ROS-mediated activation of Drosophila larval nociceptor neurons by UVC irradiation
1 Department of Molecular Physiology and Biophysics, University of Iowa, Roy J. and Lucille A. Carver College of Medicine, Iowa City, IA 52242, USA
2 Current address: Department of Genetics, Cell Biology and Development, University of Minnesota, Minneapolis, MN, USA
BMC Neuroscience 2014, 15:14 doi:10.1186/1471-2202-15-14Published: 16 January 2014
The complex Drosophila larval peripheral nervous system, capable of monitoring sensory input from the external environment, includes a family of multiple dendritic (md) neurons with extensive dendritic arbors tiling the inner surface of the larval body wall. The class IV multiple dendritic (mdIV) neurons are the most complex with dendritic nerve endings forming direct intimate contacts with epithelial cells of the larval body wall. Functioning as polymodal mechanonociceptors with the ability to respond to both noxious mechanical stimulation and noxious heat, the mdIV neurons are also activated by nanomolar levels of the endogenous reactive oxygen species (ROS), H2O2. Although often associated with tissue damage related to oxidative stress, endogenous ROS have also been shown to function as signaling molecules at lower concentrations. The overall role of ROS in sensory signaling is poorly understood but the acutely sensitive response of mdIV neurons to ROS-mediated activation is consistent with a routine role in the regulation of mdIV neuronal activity. Larvae respond to short wavelength ultraviolet (UVC) light with an immediate and visual system-independent writhing and twisting of the body previously described as a nociceptive response. Molecular and cellular mechanisms mediating this response and potential relationships with ROS generation are not well understood. We have used the UVC-induced writhing response as a model for investigation of the proposed link between endogenous ROS production and mdIV neuron function in the larval body wall.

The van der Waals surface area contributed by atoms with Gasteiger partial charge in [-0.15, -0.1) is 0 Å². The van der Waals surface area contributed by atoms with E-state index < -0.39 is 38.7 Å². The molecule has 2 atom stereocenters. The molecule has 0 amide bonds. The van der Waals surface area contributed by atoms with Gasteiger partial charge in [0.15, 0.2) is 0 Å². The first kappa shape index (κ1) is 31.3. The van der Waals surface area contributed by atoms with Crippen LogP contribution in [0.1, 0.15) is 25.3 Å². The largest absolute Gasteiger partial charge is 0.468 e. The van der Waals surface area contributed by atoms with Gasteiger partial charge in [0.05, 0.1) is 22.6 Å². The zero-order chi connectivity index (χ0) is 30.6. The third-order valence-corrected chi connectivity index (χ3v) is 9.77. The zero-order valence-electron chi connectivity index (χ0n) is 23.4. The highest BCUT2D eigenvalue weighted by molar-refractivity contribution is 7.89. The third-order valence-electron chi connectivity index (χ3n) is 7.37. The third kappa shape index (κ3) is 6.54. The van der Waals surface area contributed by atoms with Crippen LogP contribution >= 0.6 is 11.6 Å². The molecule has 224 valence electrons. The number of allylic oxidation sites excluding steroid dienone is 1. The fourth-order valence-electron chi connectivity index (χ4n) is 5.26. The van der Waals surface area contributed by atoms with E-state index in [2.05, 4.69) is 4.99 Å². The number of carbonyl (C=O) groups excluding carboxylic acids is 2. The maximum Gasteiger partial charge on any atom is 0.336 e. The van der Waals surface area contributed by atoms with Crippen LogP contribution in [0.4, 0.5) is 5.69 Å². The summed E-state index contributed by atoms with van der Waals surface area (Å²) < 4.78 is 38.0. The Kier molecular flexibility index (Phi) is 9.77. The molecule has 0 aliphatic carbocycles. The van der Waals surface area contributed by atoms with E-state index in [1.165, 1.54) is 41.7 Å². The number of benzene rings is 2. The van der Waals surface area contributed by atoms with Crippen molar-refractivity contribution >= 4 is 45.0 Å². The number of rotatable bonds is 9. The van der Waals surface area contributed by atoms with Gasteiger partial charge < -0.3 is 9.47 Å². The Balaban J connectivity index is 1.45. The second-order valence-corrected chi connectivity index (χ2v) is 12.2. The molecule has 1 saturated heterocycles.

Transgenic inactivation of mdIV neurons caused a strong suppression of UVC-induced writhing behavior consistent with a key role for the mdIV neurons as mediators of the behavioral response. Direct imaging of ROS-activated fluorescence showed that UVC irradiation caused a significant increase in endogenous ROS levels in the larval body wall and transgenic overexpression of antioxidant enzymes strongly suppressed the UVC-induced writhing response. Direct electrophysiological recordings demonstrated that UVC irradiation also increased neuronal activity of the mdIV neurons.
Results obtained using UVC irradiation to induce ROS generation provide evidence that UVC-induced writhing behavior is mediated by endogenous production of ROS capable of activating mdIV mechanonociceptors in the larval body wall.